In this week of Business Applications, I am supervising the labs that run as homework for the classes in Power BI. These labs are similar, but not the same, as the ones that are available on some of the Microsoft Learn Learning Paths. If you are not familiar with these new and powerful capabilities of the online learning experience with Microsoft Learn, you should definitely check them out.

The labs are highly specialized towards a specific learning goal and of great use, when you want to fiddle about with a well refined use case.

Speaking at #SqlSaturday #Pittsburgh #770

September 29th I will be hosting two (2) sessions at the SqlSaturday event in Pittsburgh, Pennsylvania, US.

My first session will be on the basics of Power Query with some tips and tricks added to spice things up a bit. See details here.

My other session will be on Windows/Azure IoT and Raspberry PI. For that session, I used to carry a breadboard with my own poor soldering applied, but for this event I’ve bought a Grove PI starter kit which I am really excited to demonstrate as well. See more detail here.

The coincidence of a SqlSaturday and Pittsburgh Steelers playing in the same vicinity is something I experienced first time almost 5 years ago, as I went to my first SqlSaturday in Cambridge (which is a smashing event btw) where I got to see my first Steelers game as they played Minnesota Vikings at Wembley stadium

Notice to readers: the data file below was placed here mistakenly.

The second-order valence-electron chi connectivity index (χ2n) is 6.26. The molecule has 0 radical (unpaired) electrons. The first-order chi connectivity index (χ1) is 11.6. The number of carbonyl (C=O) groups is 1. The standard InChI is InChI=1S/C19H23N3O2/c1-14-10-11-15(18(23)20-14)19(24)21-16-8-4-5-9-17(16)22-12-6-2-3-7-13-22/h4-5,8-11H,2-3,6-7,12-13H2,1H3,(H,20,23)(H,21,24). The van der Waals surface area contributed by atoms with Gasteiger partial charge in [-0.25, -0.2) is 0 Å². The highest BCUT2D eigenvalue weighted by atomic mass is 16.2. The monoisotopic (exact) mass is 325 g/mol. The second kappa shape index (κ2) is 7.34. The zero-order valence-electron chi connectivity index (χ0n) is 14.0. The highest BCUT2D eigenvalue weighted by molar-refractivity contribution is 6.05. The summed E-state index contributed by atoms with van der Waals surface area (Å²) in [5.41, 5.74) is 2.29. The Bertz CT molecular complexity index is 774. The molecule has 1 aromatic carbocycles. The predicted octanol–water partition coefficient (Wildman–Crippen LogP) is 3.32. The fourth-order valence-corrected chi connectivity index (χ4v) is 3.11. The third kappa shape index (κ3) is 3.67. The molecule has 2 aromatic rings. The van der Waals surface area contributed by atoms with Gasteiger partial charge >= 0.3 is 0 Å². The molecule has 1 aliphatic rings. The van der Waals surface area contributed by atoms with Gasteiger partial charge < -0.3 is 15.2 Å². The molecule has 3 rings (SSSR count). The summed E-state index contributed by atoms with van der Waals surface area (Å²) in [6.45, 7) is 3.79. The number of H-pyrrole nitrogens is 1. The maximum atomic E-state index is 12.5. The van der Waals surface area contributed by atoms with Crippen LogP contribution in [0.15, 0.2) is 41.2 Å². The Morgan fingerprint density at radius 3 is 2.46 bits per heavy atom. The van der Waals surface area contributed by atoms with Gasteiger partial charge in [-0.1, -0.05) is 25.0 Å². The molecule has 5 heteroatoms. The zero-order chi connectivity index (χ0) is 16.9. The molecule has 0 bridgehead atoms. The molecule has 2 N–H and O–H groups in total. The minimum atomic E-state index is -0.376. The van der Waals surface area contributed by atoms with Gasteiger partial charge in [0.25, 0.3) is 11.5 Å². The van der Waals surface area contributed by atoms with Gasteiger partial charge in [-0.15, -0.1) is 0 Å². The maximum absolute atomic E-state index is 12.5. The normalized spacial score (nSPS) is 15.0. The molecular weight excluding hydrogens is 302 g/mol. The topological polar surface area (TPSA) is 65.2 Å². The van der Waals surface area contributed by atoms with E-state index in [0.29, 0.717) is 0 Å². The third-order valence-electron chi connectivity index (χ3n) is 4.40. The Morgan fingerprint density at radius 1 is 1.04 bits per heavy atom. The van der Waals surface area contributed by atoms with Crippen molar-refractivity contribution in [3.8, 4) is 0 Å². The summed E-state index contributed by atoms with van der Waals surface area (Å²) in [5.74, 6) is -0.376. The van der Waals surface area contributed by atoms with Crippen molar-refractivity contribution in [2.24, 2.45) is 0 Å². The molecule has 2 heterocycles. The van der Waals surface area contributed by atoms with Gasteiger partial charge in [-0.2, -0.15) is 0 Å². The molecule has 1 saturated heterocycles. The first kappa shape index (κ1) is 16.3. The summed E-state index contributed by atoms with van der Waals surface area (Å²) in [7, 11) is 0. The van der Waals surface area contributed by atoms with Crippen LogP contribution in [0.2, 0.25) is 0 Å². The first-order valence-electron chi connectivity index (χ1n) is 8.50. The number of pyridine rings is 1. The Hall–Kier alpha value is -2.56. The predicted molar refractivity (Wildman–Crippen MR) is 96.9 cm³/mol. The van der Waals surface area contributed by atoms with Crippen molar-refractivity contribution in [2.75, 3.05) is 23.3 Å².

This time it will be on Heinz Field, taking on Baltimore Ravens – Classic arch rivalry in the AFC North. Wouldn’t be surprised if the final score was 2-0. But still very excited to go!

Speaking at the Power BI World Tour in Copenhagen

In just little over a week the Power BI World Tour will be stopping by in Copenhagen, Denmark. More precisely in Lyngby at Microsoft HQ. Copenhagen was luckily reelected for hosting the World Tour again this year, which I think will be very beneficial to the local Power BI adoption and community to say the least.


Last time around I was honoured by having one of my sessions selected. This year I get to have two sessions. I am super excited about that!

My first session will be on Tuesday 11th about Power BI Best Practices. From the trenches of some of our own projects I have gathered a list of things to do in a project, to make your life easier.

My other session will be an Introduction to Power BI and Power Query (M). The query language is one of the few things of late that blown my mind in terms of capability and versatility. I will be showing you how to get started with the basics.

I am so looking forward to spending a couple of days with other Power BI Professionals, foreign and domestic!

Expanding Data from different functions in Power Query, in same column

My latest project work related project has offered me many first time experiences. Most prominent is, that this is my first fully fledged Power BI project. I have been playing around with Power BI for some time on a household basis and back in the summer of 2014 I ran some workshops with a selection of business people in Maersk Line.